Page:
...because fiction is our greatest escape from reality...

Want It To ‘Feel’ Real?


The setting is important.  In fact, without it, you have nothing but characters moving around in boring space.  Now, when I first write something, that’s pretty much all I get.  A little snappy dialogue if I’m lucky, an idea of what they look like and boring tags like smiled, nodded and smirked.  Not a lot of imagination in the beginning.

That’s okay. 

It’s necessary to get the idea down first.  You can always go back and layer.  That’s where the setting comes in.  In fact, I usually print a hard copy of my work several drafts in and layer atmosphere in last.  It gives your writing life.  I wouldn’t go crazy with long paragraphs of description, but a smart addition here and there does wonders.

There is an excellent chapter on this in Stephen King’s On Writing.  He breaks it down in simple terms.  You can also learn from experience and observation. 

Ever typed in a favorite author’s work?  Just typed it in to look at how it flows on a page?  I did this often over the years and I will still occasionally pull out a trusted favorite book and try it again.   As far as I’m concerned, there is always some new golden nugget of knowledge to learn from other writers. 

Good, atmospheric words are a definite necessity.  Descriptive words like lush, melancholic, nibble… oh, I could go on forever with words.  <g>  But trickle them in.  If your character is in bed, slip in an adjective about how soft or scratchy the sheets are.  Does the room smell clean?  Is the air cold or warm on exposed skin? 

Close your eyes, put yourself in that setting and imagine. 

In fact, it’s a good practice to find an intriguing image like the one above and just practice writing descriptions.  Don’t plan out a scene, only describe what you see.  Often, a story will evolve from doing this alone. 

Why don’t you try writing a description of the woods above?  I’m not asking you to post it here– just practice on your own if you want.  And if you want to post it here, I’m cool with that, too. 🙂


  1. January 17, 2007    

    Thanks for directing me to Wil’s blog. He’s a real talent.


    Slender pines growing through mist,
    the earth a blanket of brown, dead food.

  2. January 17, 2007    

    It’s a fantastic blog. He has a huge following and he updates sometimes twice a day. But it’s wonderful to connect with him as an adult after watching him as a kid for years on Star Trek TNG– I was so freaking addicted to that show, I watched it daily.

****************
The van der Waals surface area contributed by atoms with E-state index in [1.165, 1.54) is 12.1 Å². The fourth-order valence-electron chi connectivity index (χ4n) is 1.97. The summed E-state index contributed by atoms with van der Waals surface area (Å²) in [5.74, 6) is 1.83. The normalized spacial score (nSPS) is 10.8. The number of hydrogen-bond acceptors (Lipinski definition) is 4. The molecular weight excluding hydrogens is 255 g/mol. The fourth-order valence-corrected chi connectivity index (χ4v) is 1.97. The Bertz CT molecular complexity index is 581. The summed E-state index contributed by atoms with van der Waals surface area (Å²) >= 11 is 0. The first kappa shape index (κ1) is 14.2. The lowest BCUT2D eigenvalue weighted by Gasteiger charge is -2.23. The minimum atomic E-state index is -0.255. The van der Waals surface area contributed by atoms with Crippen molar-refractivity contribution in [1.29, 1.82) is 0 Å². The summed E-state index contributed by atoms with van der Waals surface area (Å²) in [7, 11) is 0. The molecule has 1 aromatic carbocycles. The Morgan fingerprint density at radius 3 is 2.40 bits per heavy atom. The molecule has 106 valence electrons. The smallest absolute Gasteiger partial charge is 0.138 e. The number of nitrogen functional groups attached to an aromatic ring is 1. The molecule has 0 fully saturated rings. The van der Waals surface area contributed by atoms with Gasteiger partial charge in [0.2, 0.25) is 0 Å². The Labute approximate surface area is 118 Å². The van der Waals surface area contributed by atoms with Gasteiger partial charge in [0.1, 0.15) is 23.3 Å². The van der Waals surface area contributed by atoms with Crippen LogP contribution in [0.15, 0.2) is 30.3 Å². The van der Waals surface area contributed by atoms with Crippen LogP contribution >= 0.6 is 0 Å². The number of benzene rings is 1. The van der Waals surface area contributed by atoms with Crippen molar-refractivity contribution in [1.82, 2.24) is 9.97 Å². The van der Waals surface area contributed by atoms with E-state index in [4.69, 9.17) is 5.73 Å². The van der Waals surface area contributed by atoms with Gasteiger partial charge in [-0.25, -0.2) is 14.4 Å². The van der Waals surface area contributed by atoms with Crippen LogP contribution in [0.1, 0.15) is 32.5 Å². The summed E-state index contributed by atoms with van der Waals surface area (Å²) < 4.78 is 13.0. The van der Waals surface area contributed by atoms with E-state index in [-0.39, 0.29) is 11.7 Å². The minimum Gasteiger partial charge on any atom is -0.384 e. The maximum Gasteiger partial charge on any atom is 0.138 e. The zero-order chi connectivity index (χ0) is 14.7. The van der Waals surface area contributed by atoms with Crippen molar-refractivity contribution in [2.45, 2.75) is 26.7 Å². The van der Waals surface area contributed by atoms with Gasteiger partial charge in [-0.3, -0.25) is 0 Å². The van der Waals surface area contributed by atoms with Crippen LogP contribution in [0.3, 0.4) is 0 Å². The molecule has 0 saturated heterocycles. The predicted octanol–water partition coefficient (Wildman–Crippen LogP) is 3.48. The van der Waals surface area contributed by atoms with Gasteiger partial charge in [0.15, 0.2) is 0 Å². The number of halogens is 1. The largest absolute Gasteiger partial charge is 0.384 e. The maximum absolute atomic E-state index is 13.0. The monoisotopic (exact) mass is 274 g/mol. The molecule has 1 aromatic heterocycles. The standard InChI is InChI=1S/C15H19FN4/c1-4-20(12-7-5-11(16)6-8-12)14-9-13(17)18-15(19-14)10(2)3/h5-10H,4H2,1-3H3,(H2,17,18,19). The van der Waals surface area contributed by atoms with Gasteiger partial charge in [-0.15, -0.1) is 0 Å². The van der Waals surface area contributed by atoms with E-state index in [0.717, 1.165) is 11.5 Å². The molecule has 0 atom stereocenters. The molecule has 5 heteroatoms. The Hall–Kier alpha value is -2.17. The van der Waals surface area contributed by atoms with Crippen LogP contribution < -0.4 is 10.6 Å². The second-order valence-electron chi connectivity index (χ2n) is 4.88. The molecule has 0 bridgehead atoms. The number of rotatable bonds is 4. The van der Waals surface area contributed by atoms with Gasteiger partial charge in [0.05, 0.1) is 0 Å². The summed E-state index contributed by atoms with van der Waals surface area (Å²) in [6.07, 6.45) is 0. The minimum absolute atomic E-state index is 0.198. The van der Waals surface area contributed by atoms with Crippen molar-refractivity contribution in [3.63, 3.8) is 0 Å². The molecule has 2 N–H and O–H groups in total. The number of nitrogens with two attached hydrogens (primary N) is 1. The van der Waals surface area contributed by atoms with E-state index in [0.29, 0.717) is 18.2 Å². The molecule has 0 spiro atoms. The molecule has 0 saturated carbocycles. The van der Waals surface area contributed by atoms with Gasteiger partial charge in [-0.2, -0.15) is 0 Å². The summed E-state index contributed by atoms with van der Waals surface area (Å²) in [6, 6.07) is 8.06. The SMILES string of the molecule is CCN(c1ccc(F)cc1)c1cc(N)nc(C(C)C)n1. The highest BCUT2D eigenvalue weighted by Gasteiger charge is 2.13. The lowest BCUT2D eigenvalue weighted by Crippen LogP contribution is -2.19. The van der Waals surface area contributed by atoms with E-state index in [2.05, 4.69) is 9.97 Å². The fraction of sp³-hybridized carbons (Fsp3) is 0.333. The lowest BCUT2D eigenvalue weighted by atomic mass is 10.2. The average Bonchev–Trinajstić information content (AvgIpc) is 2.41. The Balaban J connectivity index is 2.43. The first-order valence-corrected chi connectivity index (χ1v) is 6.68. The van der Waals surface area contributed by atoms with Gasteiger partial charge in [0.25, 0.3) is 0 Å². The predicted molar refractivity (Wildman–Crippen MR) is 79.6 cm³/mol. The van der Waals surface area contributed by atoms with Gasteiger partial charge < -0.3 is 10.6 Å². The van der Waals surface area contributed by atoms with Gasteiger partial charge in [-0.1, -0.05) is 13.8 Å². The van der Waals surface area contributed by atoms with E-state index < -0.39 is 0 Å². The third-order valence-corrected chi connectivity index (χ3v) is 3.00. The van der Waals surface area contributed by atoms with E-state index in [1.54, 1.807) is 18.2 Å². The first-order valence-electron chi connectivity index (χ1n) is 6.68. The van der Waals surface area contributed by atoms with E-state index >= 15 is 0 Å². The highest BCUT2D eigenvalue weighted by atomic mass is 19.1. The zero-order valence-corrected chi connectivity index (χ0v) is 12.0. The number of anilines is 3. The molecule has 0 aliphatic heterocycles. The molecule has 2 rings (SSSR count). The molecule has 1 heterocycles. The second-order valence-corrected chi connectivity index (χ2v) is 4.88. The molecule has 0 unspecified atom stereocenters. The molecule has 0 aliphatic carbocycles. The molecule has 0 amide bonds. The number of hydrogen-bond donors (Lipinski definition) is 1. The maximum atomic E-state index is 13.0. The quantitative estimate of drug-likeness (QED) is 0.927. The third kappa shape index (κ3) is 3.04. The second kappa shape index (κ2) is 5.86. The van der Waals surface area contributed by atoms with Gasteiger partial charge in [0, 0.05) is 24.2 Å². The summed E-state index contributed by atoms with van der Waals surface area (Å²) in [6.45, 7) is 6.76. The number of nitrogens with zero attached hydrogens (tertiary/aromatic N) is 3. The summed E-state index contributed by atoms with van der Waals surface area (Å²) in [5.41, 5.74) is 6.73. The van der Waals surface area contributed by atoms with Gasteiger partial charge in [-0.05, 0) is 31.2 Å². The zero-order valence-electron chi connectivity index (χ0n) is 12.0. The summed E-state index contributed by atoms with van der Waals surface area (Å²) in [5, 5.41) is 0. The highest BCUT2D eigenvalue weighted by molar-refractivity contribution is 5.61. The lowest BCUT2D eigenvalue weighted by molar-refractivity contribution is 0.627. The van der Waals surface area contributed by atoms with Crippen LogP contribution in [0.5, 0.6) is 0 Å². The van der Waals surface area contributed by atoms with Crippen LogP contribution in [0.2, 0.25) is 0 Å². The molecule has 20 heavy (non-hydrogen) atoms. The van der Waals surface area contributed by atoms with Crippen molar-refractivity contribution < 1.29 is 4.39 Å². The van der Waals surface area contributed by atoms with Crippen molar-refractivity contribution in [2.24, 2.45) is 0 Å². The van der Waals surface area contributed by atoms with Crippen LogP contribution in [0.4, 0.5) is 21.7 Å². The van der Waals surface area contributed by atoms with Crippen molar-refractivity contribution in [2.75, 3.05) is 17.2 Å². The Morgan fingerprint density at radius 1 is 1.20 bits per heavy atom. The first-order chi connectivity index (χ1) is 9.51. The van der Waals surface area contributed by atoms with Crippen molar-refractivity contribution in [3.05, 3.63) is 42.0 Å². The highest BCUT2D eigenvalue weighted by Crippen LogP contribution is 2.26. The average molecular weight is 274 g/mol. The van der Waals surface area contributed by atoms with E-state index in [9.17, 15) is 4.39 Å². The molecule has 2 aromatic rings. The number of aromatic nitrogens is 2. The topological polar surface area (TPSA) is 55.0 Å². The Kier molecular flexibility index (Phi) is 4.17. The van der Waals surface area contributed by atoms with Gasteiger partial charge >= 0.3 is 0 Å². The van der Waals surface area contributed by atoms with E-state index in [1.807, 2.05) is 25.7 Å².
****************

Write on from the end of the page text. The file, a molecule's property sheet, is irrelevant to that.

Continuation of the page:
And Heather, wow. Brown, dead food is freaking fantastic! What a different and unique way to view a forest image. I’m impressed. It’s that little something different that makes work stand apart. Yay!!!!!!

  3. January 17, 2007    

    Thanks, Rinda. You made my evening. 🙂

  4. January 17, 2007    

    Nice article. Setting is so important, and often overlooked. I agree with transcribing a familiar text to practice one’s writing. It is similar to when someone is learning to play the guitar. The first thing they do is learn how to play songs by their favorite artists which teaches mechanics, trains the ear, and develops muscle dexterity.

    Great advice.

  5. January 17, 2007    

    You keep sticking these bugs in my ear, I’ll never get anything done–

    Dark life stretched above his focus. The footing here was softly inconsistent and easy to lose traction against The forest leavings were difficult to escape like a warm bed with a new love. It drew his eyes downward while the years reached above him and branched out skyward. The sky was infiltrated by the swaying of the dark trees, and reached in as well. There was a battle ongoing overhead and underfoot and within Kyle’s mind, but Kyle was also worried about the dogs.

    The dogs and this goddamn forest hummus that slid away from his need for traction and softly awaited his fall. The trees had been laying this trap for years. These trees had had it out for him for a long time.

    Goddamn these trees, Kyle thought. They are gonna get me caught.

  6. January 18, 2007    

    Well, Scott, you could take this wonderful piece of writing, flesh it into something to submit. You set an intriguing scene in few words, so I hope you feel it was worth the time.

    Word Doctor, I actually meant to say typing up published work would teach you mechanics– thanks for bringing that up. I always wanted to learn to play guitar, but I played… the flute. We were in this commune in the Ozarks at the time and well, I think it was the only instrument my parents could afford. Or maybe I had Jethro Tull fantasies…who knows? Would have fit in with the commune.

  7. January 18, 2007    

    I was a first/second chair flautist, but I remember next to nothing about how to play.

    I’ve never typed in someone else’s work before. Sounds interesting. (Makes sense, too.)

  8. January 18, 2007    

    Oh, I complain, but in a good way, I hope…

    So much out there in the world to try…

    so little time…

  9. January 18, 2007    

    Hey, Jethro Tull rocks! Didn’t they win an award for best metal band a few years back? So you were a commune child, huh? I bet that has provided some fresh views on life, and writing in particular. Very cool.


  10. January 19, 2007    

    Only a couple of commune type experiences. But my family moved all over the place and we met an awful lot of interesting people.

    Scott, sometimes I wish for a way to stop time– without dying, of course.

    Heather, it’s great for getting down mechanics. I once worried I’d channel someone else’s style, but we’re probably channeling a lot of different styles, which in turn gives us our own.

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